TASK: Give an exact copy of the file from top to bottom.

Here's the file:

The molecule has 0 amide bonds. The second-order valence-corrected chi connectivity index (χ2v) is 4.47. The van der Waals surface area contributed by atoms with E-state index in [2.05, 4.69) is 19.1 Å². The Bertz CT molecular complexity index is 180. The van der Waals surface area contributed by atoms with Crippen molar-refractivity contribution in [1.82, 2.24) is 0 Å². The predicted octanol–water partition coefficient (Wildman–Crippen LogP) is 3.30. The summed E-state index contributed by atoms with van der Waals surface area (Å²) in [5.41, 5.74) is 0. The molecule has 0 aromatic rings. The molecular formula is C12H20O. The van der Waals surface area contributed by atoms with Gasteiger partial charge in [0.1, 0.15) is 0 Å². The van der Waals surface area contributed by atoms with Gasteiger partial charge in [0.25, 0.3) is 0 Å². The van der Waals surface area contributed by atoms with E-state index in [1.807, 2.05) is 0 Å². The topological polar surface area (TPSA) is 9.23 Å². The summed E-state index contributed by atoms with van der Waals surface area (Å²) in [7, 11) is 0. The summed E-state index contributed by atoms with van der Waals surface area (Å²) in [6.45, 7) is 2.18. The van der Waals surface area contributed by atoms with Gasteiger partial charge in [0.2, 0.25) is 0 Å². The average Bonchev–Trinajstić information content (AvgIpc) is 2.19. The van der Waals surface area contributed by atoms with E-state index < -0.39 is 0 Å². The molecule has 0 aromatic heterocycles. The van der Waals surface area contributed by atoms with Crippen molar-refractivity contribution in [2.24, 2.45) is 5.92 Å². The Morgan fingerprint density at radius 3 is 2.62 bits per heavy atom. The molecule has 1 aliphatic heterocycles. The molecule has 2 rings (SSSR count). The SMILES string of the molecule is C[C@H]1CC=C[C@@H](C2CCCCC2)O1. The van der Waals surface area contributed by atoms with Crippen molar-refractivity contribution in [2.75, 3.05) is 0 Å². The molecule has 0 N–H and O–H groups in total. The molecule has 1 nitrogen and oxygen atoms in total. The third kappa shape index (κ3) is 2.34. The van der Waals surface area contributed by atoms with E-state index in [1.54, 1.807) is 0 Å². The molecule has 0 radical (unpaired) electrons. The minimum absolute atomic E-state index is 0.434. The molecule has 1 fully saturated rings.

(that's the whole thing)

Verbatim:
The molecule has 0 amide bonds. The second-order valence-corrected chi connectivity index (χ2v) is 4.47. The van der Waals surface area contributed by atoms with E-state index in [2.05, 4.69) is 19.1 Å². The Bertz CT molecular complexity index is 180. The van der Waals surface area contributed by atoms with Crippen molar-refractivity contribution in [1.82, 2.24) is 0 Å². The predicted octanol–water partition coefficient (Wildman–Crippen LogP) is 3.30. The summed E-state index contributed by atoms with van der Waals surface area (Å²) in [5.41, 5.74) is 0. The molecule has 0 aromatic rings. The molecular formula is C12H20O. The van der Waals surface area contributed by atoms with Gasteiger partial charge in [0.1, 0.15) is 0 Å². The van der Waals surface area contributed by atoms with Gasteiger partial charge in [0.25, 0.3) is 0 Å². The van der Waals surface area contributed by atoms with E-state index in [1.807, 2.05) is 0 Å². The topological polar surface area (TPSA) is 9.23 Å². The summed E-state index contributed by atoms with van der Waals surface area (Å²) in [7, 11) is 0. The summed E-state index contributed by atoms with van der Waals surface area (Å²) in [6.45, 7) is 2.18. The van der Waals surface area contributed by atoms with Gasteiger partial charge in [0.2, 0.25) is 0 Å². The average Bonchev–Trinajstić information content (AvgIpc) is 2.19. The van der Waals surface area contributed by atoms with E-state index < -0.39 is 0 Å². The molecule has 0 aromatic heterocycles. The van der Waals surface area contributed by atoms with Crippen molar-refractivity contribution in [2.24, 2.45) is 5.92 Å². The Morgan fingerprint density at radius 3 is 2.62 bits per heavy atom. The molecule has 1 aliphatic heterocycles. The molecule has 2 rings (SSSR count). The SMILES string of the molecule is C[C@H]1CC=C[C@@H](C2CCCCC2)O1. The van der Waals surface area contributed by atoms with Crippen molar-refractivity contribution in [2.75, 3.05) is 0 Å². The molecule has 0 N–H and O–H groups in total. The molecule has 1 nitrogen and oxygen atoms in total. The third kappa shape index (κ3) is 2.34. The van der Waals surface area contributed by atoms with E-state index in [1.54, 1.807) is 0 Å². The molecule has 0 radical (unpaired) electrons. The minimum absolute atomic E-state index is 0.434. The molecule has 1 fully saturated rings.